漢字 — 400+

Soo ... 37 days, 104 kanji and 291 words later:

Not much to say about kanji learning itself. One thing would be, that due to an Anki update that changed the handling of sibling cards my second daily Anki session now includes a bit more cards than before and the first session a bit less. Not much of a change.
I still try to keep the number of reviews due on one day between 80 and 100 but ... as my Anki stats reveal, not always manage to do that.

Since there's nothing more to say about kanji learning, a quick note on grammar:
As opposed to vocab, grammar isn't super easily quantified. No numbers, no charts ... Because of that I had a little bit of a problem to continue practicing and learning new grammar for a while.
To deal with that I stated a "grammar rush" (inspired by this YesJapan video). Instead of really just flipping through a workbook and taking notes I read one chapter of Tae Kim's Grammar Guide a day and post some example sentences using the new grammar on Lang-8. So far this works really well for me.

As always, for the sake of documentation, these are the kanji I know so far.

2013-11-09

漢字 — 300+

God mode activated. :)
Exactly one month ago I wrote 「漢字 — 200+」 and since then addded 280 new words using 100 new kanji to my Anki deck. That means I learned more than nine words per day — which is pretty awesome compared to what I did before.
Looking at my Anki stats: I learned every day and added new vocab on 25 of 30 days. On average I review 115 cards in 52 minutes. I require additional time to find new kanji, create mnemonics, find useful new vocab using those kanji, etc. So I guess it's reasonable to assume that I spend about 1.5 hours a day on Japanese vocab. Doesn't sound like an awful lot of time and yet the benefit is quite awesome. :)

The most important thing to note is, that I really made it a habit to go through all due Anki cards in the morning/early afternoon, add new kanji in the evening and go through these a bit later. If you're used to it, it's no burden.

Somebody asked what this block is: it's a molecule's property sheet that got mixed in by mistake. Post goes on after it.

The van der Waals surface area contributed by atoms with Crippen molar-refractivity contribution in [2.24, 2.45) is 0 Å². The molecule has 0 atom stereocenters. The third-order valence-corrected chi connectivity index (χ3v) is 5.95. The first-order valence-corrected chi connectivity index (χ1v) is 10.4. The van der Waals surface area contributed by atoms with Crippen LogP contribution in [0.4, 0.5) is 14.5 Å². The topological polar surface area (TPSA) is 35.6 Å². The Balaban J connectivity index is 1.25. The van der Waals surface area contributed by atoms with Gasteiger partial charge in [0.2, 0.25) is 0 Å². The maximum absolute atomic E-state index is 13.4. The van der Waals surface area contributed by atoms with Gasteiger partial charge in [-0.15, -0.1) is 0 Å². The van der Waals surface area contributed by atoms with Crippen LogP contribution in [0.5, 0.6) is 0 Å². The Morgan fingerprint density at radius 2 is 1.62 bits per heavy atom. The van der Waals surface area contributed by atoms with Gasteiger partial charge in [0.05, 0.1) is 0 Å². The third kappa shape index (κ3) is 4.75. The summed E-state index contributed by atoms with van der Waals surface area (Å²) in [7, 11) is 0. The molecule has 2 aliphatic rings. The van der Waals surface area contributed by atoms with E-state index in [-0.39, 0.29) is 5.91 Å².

Further changes in my learning approach: I use Tagaini Jisho a lot more than before. And I more often use word frequency lists to find new useful vocab. Apart from that ... I sometimes find it useful to not sit in from of my computer with all its distractions when learning, so I use AnkiWeb on my Kindle which works fine.

As always, for the sake of documentation, these are the kanji I know so far.

2013-10-03

Japanese books for your Kindle

Strange thing about Amazon: Japanese books (offered on amazon.com and amazon.de) are not available for the standard Kindle although it's perfectly capable of displaying Japanese content. This applies to all books in Japanese. Which sucks. So contacted support concerning that matter ...

Fortunately there are alternatives: 青空文庫 (Aozora Bunko) offers Japanese books for free and with 青空キンドル (Aozora Kindle) you can easily convert them to beautiful PDFs. :)
To do that, take a book from 青空文庫 (for example this), scroll down to the ファイルのダウンロード section and copy the URL to the zip file. In our example that's: http://www.aozora.gr.jp/cards/000311/files/2762_ruby_8768.zip. Head to 青空キンドル, paste the URL, change settings if you want (I recommend setting the 文字 to 大), hit PDF化, copy the PDF file to your Kindle and you're done. :)
Beautiful Japanese on your Kindle. What you may want to avoid, however, is using Japanese file names. They won't be displayed as expected, which I presume it's due to the FAT 32 file system.

2013-09-08